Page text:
By Josh Adamson |Staff Writer|
The changes in California’s individual health insurance market will impact So-Cal residents and students in 2017.
Premiums for insurance plans sold on Covered California will increase by an average of 13.2 percent next year. San Bernardino and Riverside Counties will have an average premium increase of 10.1 percent.
Students were advised to shop around and consider their options.
“CSUSB students can’t do much about the rate increases [but] aiming for the lowest priced plan and not being afraid of switching plans is one option,” stated Economics Professor, Yasemin Dildar.
The majority of shoppers will be insulated from these increases by federal subsidies that help to finance consumers’ insurance premiums.
Around 90 percent of Inland Empire shoppers have so far received financial assistance to pay for their premiums, according to rate information published by Covered California.
California’s overall 2017 premium increase is lower than the 25 percent increase seen on the federal HealthCare.gov marketplace. Consumers in more than 30 other states use HealthCare.gov to shop for individual coverage.
Financial considerations were clearly on students’ minds.
“As a student, I would take into account what [plan] I can afford based on my monthly income,” stated student Marlen Covarrubias.
Plans’ out-of-pocket costs should be considered as well, according to student Abraham Garcia.
“Students should take into account the type of coverage they want [and] are qualified for,” added Garcia. “They should know what is included and compare different plan networks.”
Both exchanges were created as part of the Affordable Care Act (ACA), also known as Obamacare, which began its fourth open enrollment period on Nov. 1. Enrollment in health plans will continue until Jan. 31, 2017.
The characteristics of California’s marketplace have facilitated comparatively lower premium increases next year.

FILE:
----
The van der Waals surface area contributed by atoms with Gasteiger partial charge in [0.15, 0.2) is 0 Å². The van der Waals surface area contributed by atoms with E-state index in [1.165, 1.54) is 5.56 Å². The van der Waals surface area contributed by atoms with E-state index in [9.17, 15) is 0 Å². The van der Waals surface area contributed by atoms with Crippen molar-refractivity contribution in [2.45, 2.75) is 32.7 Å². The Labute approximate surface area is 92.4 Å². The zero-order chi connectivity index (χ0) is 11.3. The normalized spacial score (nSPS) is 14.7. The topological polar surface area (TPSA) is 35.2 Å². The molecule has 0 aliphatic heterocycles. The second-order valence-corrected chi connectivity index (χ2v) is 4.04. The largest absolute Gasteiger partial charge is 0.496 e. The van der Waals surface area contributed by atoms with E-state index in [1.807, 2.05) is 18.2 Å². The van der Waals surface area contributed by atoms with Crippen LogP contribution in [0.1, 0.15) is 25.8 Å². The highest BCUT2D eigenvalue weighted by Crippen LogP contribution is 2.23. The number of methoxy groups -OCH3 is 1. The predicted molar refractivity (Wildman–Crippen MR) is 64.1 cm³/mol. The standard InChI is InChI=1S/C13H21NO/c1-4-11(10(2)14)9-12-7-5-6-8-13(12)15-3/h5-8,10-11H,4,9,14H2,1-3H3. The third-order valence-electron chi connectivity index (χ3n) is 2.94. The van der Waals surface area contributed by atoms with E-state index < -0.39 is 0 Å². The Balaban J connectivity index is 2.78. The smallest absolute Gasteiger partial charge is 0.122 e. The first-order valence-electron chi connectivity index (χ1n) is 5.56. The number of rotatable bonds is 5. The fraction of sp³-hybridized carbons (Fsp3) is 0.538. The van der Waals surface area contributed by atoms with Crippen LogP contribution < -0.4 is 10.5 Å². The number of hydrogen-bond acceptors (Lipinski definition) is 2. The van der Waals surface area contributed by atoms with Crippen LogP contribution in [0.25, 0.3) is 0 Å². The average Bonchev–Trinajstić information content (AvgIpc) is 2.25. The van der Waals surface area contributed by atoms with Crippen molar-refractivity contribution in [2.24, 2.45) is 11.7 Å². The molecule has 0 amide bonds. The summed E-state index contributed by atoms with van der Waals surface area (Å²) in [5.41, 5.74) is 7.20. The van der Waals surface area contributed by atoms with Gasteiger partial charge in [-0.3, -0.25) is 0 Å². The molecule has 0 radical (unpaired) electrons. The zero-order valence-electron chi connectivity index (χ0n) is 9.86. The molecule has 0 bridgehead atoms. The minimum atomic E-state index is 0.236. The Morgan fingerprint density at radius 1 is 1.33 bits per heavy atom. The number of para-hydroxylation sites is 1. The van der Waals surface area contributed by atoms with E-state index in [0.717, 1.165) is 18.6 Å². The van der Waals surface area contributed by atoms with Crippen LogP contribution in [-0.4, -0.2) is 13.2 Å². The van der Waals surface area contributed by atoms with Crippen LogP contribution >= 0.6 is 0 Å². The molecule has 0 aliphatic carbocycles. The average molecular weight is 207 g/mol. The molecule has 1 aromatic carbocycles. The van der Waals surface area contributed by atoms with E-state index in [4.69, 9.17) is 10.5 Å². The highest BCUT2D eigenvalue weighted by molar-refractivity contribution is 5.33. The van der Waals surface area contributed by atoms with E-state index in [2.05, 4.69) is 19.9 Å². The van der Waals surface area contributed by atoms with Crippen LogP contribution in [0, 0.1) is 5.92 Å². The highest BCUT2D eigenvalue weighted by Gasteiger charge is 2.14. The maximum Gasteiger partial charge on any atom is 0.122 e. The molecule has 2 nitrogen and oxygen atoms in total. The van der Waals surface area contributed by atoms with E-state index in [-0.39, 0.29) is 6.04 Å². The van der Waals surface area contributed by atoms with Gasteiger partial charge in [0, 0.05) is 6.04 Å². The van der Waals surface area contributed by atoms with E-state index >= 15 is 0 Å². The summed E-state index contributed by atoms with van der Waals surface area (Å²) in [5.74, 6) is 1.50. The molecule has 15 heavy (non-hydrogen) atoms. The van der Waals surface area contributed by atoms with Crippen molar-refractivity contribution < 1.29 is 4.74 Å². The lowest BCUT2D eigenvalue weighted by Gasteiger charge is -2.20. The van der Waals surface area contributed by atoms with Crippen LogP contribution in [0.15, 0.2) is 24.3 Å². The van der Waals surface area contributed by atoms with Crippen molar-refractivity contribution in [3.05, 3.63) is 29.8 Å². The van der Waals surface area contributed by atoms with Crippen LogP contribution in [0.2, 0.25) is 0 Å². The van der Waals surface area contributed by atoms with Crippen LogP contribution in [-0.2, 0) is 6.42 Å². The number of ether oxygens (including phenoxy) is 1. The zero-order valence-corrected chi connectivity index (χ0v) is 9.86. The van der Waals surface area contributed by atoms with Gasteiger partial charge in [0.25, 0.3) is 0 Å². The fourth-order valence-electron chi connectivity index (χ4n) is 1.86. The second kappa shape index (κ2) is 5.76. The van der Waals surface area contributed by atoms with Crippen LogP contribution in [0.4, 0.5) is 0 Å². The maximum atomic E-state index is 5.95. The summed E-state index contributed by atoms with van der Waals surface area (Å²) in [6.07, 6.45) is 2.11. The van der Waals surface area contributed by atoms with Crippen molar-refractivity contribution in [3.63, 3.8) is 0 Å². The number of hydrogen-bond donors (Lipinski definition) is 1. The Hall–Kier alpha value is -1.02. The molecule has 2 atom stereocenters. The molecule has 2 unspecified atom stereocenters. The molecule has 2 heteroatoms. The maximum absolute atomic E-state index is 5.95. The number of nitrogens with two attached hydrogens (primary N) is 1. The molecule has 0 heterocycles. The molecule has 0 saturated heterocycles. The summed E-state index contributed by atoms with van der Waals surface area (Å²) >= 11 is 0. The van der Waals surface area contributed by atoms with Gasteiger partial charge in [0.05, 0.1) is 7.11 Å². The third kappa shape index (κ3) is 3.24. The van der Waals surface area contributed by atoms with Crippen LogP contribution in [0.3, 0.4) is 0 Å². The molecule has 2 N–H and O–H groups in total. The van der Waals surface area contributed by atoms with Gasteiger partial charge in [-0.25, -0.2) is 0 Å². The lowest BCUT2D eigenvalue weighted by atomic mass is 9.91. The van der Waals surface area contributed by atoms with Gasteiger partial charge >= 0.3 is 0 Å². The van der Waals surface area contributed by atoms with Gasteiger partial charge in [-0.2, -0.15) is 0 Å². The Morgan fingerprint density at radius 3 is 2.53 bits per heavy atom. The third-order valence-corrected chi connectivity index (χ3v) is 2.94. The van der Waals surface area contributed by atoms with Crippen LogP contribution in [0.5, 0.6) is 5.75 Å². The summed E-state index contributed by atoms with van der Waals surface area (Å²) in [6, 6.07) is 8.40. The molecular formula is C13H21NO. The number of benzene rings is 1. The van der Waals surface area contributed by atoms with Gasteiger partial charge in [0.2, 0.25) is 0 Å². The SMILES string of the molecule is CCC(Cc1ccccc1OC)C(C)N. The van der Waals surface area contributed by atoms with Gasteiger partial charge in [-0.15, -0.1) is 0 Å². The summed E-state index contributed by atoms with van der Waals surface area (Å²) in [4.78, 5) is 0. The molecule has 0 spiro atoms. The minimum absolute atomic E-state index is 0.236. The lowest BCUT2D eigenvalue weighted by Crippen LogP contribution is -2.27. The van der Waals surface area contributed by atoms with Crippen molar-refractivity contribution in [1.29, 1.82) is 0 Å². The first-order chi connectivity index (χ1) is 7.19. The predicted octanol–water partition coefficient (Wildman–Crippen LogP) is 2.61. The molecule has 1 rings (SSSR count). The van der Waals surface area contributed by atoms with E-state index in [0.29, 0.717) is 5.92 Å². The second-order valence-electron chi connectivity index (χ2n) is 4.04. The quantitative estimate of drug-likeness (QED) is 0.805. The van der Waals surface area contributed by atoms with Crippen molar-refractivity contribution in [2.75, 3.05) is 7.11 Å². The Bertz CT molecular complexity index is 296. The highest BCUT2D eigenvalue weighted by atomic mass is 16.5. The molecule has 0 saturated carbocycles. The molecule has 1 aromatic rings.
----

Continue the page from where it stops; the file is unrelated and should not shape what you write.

“California’s health insurance market has more options than most other states,” stated Dildar. “That leads to competition among providers, which keeps prices down. California is also a very large state, which…ensures [there is] a large pool of healthy people who are less costly to insure.”
Markets with fewer insurers are also free to raise premiums because of reduced competition, added Dildar.
All IE shoppers in 2017 will have at least two insurance companies to select from.
Some consumers may select from as many as five carriers, according to Covered California.
Participating insurers include Anthem, Blue Shield, Kaiser Permanente, Health Net, and Molina Healthcare.
Dildar noted that specific additions may be made to the law to improve its efficiency.
“Many economists argue there should be one federally funded option in each state, a ‘public option,’ that other companies would have to compete with,” stated Dildar. “Right now we have Medicaid, but households must qualify for that based on their income levels.”
California has expanded Medicaid eligibility in accordance with the ACA.
The state-federal insurance program covers individuals with incomes up to 138 percent of the federal poverty level. It is known as Medi-Cal in California.
Other proposals may be important to students as well.
“[Students] should also consider alternatives that are being debated these days, such as a Medicare-for-all, single payer program which would dramatically cut health care costs for Americans,” added Dildar. “They can think about this issue on election day.”
Health insurance in California will continue to evolve in the years to come.